China sees its first smartphone shipment decrease in six years

According to International Data Corporation (IDC), smartphone shipments in the last quarter decreased for the first time in six years in China, one of the largest and most contested markets in the world. IDC’s latest Mobile Phone Tracker shows that China’s smartphone market decreased by four percent year-on-year. The market decreased by eight percent quarter on quarter. IDC says that in the first quarter of 2015, about 98.8-million units were shipped.

The IDC report also echoes Apple’s financial result a few weeks ago which showed that iPhone 6 and iPhone 6 Plus are the most shipped smartphone in China. Apple’s surge in China, according to IDC, as alluded to in other reports too, is that there is a huge interest in big screen smartphones.

Apple is followed by Xiaomi, which moved into second position, continuing to cement its position against strong opposition. Huawei remained in the third spot as it too experienced a good uptake in the mid-range segment. It is however not very good news for Samsung, currently sits in fourth position above Lenovo, despite both having occupied top spot at various times last year.

Read more: Mobile adspend set to top $105bn by 2019

IDC data

Kitty Fok, Managing Director at IDC China said that these results say a lot about China as a market:

“Smartphones are becoming increasingly saturated in China. China is oftentimes thought of as an emerging market but the reality is that the vast majority of phones sold in China today are smartphones, similar to other mature markets like the US, UK, Australia, and Japan. Just like these markets, convincing existing users as well as feature phone users to upgrade to new smartphones will now be the key to further growth in the China market.”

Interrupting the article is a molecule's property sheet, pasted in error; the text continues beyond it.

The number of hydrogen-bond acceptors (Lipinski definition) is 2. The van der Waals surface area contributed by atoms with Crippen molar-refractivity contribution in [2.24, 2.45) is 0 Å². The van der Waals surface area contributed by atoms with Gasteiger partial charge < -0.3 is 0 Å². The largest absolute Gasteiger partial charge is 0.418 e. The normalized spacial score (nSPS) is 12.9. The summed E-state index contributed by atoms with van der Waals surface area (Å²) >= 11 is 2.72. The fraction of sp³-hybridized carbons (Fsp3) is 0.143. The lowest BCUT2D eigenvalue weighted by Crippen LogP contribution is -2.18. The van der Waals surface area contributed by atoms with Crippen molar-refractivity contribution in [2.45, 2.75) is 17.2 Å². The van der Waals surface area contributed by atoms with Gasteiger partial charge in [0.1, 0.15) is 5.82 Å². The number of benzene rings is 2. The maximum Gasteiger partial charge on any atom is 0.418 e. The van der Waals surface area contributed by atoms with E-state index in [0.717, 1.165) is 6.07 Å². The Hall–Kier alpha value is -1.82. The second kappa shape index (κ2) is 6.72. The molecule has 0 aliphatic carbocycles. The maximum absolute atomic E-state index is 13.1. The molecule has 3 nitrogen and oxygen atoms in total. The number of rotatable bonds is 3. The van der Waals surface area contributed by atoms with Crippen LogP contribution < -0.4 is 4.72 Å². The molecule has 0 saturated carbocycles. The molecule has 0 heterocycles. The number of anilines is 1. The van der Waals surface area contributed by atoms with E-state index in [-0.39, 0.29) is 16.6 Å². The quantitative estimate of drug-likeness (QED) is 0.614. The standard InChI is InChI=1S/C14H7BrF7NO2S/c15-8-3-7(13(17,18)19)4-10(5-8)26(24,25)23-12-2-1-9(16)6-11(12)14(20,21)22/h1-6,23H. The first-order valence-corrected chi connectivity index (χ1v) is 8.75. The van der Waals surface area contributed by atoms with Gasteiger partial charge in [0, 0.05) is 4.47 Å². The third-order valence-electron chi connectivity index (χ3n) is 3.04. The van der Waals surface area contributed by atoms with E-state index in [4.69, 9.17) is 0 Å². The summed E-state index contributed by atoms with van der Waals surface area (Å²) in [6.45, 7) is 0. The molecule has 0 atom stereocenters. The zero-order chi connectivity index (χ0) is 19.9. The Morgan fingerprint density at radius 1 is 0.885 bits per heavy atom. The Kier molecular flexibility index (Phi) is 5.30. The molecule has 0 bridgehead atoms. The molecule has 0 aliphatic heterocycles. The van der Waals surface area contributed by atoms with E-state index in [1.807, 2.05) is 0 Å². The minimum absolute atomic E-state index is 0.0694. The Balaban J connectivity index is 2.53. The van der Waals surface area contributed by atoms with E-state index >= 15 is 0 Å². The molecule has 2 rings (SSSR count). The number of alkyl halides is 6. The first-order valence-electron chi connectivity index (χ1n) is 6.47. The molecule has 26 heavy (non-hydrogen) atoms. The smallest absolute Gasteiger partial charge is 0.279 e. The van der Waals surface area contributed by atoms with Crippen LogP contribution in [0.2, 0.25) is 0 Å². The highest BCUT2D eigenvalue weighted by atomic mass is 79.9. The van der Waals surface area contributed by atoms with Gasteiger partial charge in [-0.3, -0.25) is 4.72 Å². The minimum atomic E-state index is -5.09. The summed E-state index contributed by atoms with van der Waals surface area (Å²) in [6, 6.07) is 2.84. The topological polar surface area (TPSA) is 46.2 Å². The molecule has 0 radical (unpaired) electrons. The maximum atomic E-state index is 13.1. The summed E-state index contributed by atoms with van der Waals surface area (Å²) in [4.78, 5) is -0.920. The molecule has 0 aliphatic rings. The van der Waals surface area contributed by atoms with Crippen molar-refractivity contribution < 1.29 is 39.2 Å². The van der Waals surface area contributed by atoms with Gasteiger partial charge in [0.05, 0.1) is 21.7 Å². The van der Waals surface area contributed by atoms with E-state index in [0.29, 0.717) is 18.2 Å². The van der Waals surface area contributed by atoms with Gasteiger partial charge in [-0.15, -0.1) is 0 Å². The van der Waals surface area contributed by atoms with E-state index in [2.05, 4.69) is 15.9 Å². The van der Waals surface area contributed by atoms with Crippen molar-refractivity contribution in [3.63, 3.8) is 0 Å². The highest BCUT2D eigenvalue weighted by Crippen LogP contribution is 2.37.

IDC expects flat growth in the year 2015 in China but points out there will be other trends to expect. These areas include multi-brand strategies, higher price tier competition, non-traditional channel strategies and expansion into overseas markets. Xiaomi is yet to expand to the US market and should it do so in 2015, and get a warm reception, it might influence its performance in China.

“To successfully combat local players overseas, Chinese vendors will need to focus on channel relationships and localized marketing strategies,” said Tay Xiaohan, Senior Market Analyst with IDC Asia/Pacific’s Client Devices team. “Most of the market’s growth will come from sub-US$150 phones as feature phone users switch to low-cost smartphones.”



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